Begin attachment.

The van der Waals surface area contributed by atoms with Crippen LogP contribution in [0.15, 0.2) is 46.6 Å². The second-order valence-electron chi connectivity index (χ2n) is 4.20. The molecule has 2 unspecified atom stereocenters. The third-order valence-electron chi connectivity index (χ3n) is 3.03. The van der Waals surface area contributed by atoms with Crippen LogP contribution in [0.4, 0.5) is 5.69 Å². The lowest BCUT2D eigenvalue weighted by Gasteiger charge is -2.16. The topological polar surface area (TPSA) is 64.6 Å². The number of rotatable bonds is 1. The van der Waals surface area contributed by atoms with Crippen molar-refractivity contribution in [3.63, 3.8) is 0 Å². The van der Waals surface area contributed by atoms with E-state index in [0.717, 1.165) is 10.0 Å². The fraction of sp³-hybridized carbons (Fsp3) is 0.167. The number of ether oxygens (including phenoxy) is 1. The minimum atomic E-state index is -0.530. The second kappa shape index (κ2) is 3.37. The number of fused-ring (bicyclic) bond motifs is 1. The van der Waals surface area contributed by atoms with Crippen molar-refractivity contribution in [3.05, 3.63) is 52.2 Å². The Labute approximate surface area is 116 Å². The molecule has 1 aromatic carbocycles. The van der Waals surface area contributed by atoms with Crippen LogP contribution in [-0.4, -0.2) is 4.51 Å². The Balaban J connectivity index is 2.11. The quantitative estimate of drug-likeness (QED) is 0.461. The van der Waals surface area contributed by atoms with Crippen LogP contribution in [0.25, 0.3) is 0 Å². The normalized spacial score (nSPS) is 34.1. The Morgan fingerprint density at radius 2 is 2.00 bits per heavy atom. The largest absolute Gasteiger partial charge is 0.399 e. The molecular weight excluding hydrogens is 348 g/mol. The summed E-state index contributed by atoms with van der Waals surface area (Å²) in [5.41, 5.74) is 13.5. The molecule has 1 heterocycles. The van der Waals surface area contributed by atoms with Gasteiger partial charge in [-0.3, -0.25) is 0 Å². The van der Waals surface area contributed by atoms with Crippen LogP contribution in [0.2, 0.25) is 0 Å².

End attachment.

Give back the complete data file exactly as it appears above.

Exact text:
The van der Waals surface area contributed by atoms with Crippen LogP contribution in [0.15, 0.2) is 46.6 Å². The second-order valence-electron chi connectivity index (χ2n) is 4.20. The molecule has 2 unspecified atom stereocenters. The third-order valence-electron chi connectivity index (χ3n) is 3.03. The van der Waals surface area contributed by atoms with Crippen LogP contribution in [0.4, 0.5) is 5.69 Å². The lowest BCUT2D eigenvalue weighted by Gasteiger charge is -2.16. The topological polar surface area (TPSA) is 64.6 Å². The number of rotatable bonds is 1. The van der Waals surface area contributed by atoms with Crippen molar-refractivity contribution in [3.63, 3.8) is 0 Å². The van der Waals surface area contributed by atoms with E-state index in [0.717, 1.165) is 10.0 Å². The fraction of sp³-hybridized carbons (Fsp3) is 0.167. The number of ether oxygens (including phenoxy) is 1. The minimum atomic E-state index is -0.530. The second kappa shape index (κ2) is 3.37. The number of fused-ring (bicyclic) bond motifs is 1. The van der Waals surface area contributed by atoms with Crippen molar-refractivity contribution in [3.05, 3.63) is 52.2 Å². The Labute approximate surface area is 116 Å². The molecule has 1 aromatic carbocycles. The van der Waals surface area contributed by atoms with Crippen LogP contribution in [-0.4, -0.2) is 4.51 Å². The Balaban J connectivity index is 2.11. The quantitative estimate of drug-likeness (QED) is 0.461. The van der Waals surface area contributed by atoms with Crippen LogP contribution in [0.25, 0.3) is 0 Å². The normalized spacial score (nSPS) is 34.1. The Morgan fingerprint density at radius 2 is 2.00 bits per heavy atom. The largest absolute Gasteiger partial charge is 0.399 e. The molecular weight excluding hydrogens is 348 g/mol. The summed E-state index contributed by atoms with van der Waals surface area (Å²) in [5.41, 5.74) is 13.5. The molecule has 1 heterocycles. The van der Waals surface area contributed by atoms with Gasteiger partial charge in [-0.3, -0.25) is 0 Å². The van der Waals surface area contributed by atoms with Crippen LogP contribution in [0.2, 0.25) is 0 Å².